Investment Banking Compensation: Salaries, Bonuses, Stubs, and More
You might have noticed that I haven’t published bonus predictions or reports in a few years.
From 2008 through 2016, I wrote a pair of articles on the topic each year.
And then I stopped.
Luckily, banks ignored me and kept paying out healthy bonuses to everyone.
I’ll explain why I stopped publishing these reports, but I don’t want to bury the lede – this article is about IB compensation, including the actual numbers as of 2018, so let’s get started:
The First Rule of Compensation: Discount What You Read Online
If you do some Google searches, you’ll find articles that make statements like the following:
“An investment banking analyst should make $155, $180K, and $205K in years one, two and three (plus or minus $5-10K depending on how good or bad the bank did).”
These reports aren’t necessarily “wrong,” but they are incomplete because:
- They don’t give a compensation range – and different banks and groups pay different amounts.
- Bankers are ranked and put into different “buckets,” so your end-of-year bonus will vary based on that.
- They don’t explain whether these amounts include just your base salary + end-of-year bonus… or also the signing bonus… or also the stub bonus.
How Compensation Works: Base Salaries, End-of-Year Bonuses, Signing Bonuses, Stub Bonuses, and More
For junior bankers (Analysts and Associates), there are five components to compensation:
- Base Salary – Your most reliable income stream. You earn this regardless of whether you’re a superstar or a complete failure – at least until you get fired. Base salaries are $85K, $90K, and $95K USD for 1st, 2nd, and 3rd Year Analysts at mid-sized and large banks. Some elite boutiques may pay slightly more, while regional boutiques may pay slightly less. Base salaries for Associates go from ~$140K to ~$180K as they move up.
- End-of-Year Bonus – This is some percentage of your base salary, and it’s based on your ranking “bucket,” overall deal flow, and how much other banks are planning to pay. Some banks pay this bonus to Analysts at the calendar-year end and offer a “stub bonus” after the first 5-6 months, while others pay this bonus in the summer after an entire year of work has ended. Full-year bonuses for Analysts tend to be between 70% and 100% of base salaries, with numbers at or above 100% for the top performers. Expect higher numbers at elite boutiques and lower numbers at regional boutiques. Top Associate bonuses are 100%+ of base salaries.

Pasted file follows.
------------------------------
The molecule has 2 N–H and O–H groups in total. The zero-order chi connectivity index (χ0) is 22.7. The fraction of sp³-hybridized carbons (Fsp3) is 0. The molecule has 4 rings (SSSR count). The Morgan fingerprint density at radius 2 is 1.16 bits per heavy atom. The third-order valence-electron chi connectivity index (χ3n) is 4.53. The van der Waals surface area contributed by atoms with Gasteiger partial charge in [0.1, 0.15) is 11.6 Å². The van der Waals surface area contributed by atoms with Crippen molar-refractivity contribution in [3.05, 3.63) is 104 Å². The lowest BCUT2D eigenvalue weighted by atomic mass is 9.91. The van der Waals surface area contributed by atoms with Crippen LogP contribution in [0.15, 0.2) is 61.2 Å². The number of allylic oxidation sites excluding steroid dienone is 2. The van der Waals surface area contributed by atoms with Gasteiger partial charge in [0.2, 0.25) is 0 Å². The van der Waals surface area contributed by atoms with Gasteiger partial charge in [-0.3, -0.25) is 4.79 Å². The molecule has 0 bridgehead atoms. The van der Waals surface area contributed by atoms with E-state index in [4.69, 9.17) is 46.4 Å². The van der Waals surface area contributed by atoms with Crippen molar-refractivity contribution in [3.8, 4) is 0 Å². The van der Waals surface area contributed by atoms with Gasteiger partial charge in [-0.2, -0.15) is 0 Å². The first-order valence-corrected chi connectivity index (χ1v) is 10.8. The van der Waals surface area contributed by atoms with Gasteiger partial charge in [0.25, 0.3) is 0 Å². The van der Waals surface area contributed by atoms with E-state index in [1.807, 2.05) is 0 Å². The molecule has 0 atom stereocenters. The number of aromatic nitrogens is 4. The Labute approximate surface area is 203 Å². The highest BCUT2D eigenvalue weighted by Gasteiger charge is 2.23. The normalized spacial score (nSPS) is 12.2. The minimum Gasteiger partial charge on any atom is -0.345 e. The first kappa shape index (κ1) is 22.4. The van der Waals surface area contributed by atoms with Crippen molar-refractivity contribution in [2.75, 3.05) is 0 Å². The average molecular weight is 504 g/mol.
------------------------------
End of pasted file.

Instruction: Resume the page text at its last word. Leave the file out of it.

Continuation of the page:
- Stub Bonus – New Analysts and Associates start working in the summer. They used to receive their bonuses one year after that, but many banks started to pay bonuses to everyone at the same time, which created a problem: How much of a bonus do they award to bankers who just started working 5-6 months ago? The answer is “not much” because Analyst stub bonuses range between $20K and $30K. Associates earn more than that, but it’s still a low percentage of the Year 1 base salary.
- Signing Bonus – Compensation reports often ignore this one, but most banks pay new full-time hires a one-time signing bonus as well. The range for Analysts is $5K – $15K, with smaller firms at the low end of the range and elite boutiques at the high end. Associates should receive significantly more (a multiple of these numbers).
- Benefits – Finally, you receive health insurance, vacation days, and potential participation in the firm’s profit-sharing or 401(k) retirement plans. Many people ignore these points, but receiving solid health insurance from a large company is extremely valuable in the U.S., though it matters less in countries with healthcare systems that actually work (Canada, Europe, etc.).
Beyond the Analyst and Associate levels, the stub bonus goes away because everyone works on a calendar-year basis from the start.
Base salaries and bonuses increase substantially, but large portions of your bonus will be in stock and deferred compensation – at least if you work at a bulge-bracket bank.
The deferred portions often vest over 3-5 years, so don’t count on being able to access that full $1 million bonus anytime soon.
Finally, bonuses for senior bankers are much more closely linked to individual performance, though the “formula” is not always straightforward.
For example, if you generate $10 million in fees for the bank, what percentage of it goes to your bonus? It depends on the bank and deal type.
The Cold, Hard Numbers for Analysts through Associates, VPs, and MDs
Base salaries for 1st, 2nd, and 3rd Year Analysts at large banks are $85K, $90K, and $95K, with year-end bonuses between 70% and 100% of those numbers (lower percentages in earlier years and higher toward the end).
Average total compensation ranges might be $140K – $160K, $160K – $180K, and $180K – $200K for 1st, 2nd, and 3rd Year Analysts.
These numbers are pre-tax and exclude the stub bonus and signing bonus; add ~$10K if you want to count the signing bonus.
The stub bonus is a negative development because it means you’ll have to wait 1.5 years for the full Year 1 bonus, and you may never see your full Year 2 bonus.
Associates earn base salaries of $140K – $180K, progressing up from Year 1 through Year 4, with bonuses of up to 100%+ of those base salaries.
Total compensation might be in the $250K – $400K range, with a lower number in the first full year ($200K or less) due to the stub bonus.
Vice Presidents through Directors earn base salaries ranging from $200K to $300K, with bonuses worth 120% – 150% of base salaries.
Total compensation ranges from ~$450K up to ~$700K.
Managing Directors earn base salaries of $400K – $600K, with highly variable bonuses that might be almost nothing or millions of dollars.
Average total compensation is in the high-six-figure-to-low-seven-figure range; an MD doing decently at a large firm should earn at least $1 million per year.
Again, cash compensation will be far lower at bulge-bracket banks because of the bonus deferral, which is one reason why elite boutiques have been on a recruiting tear.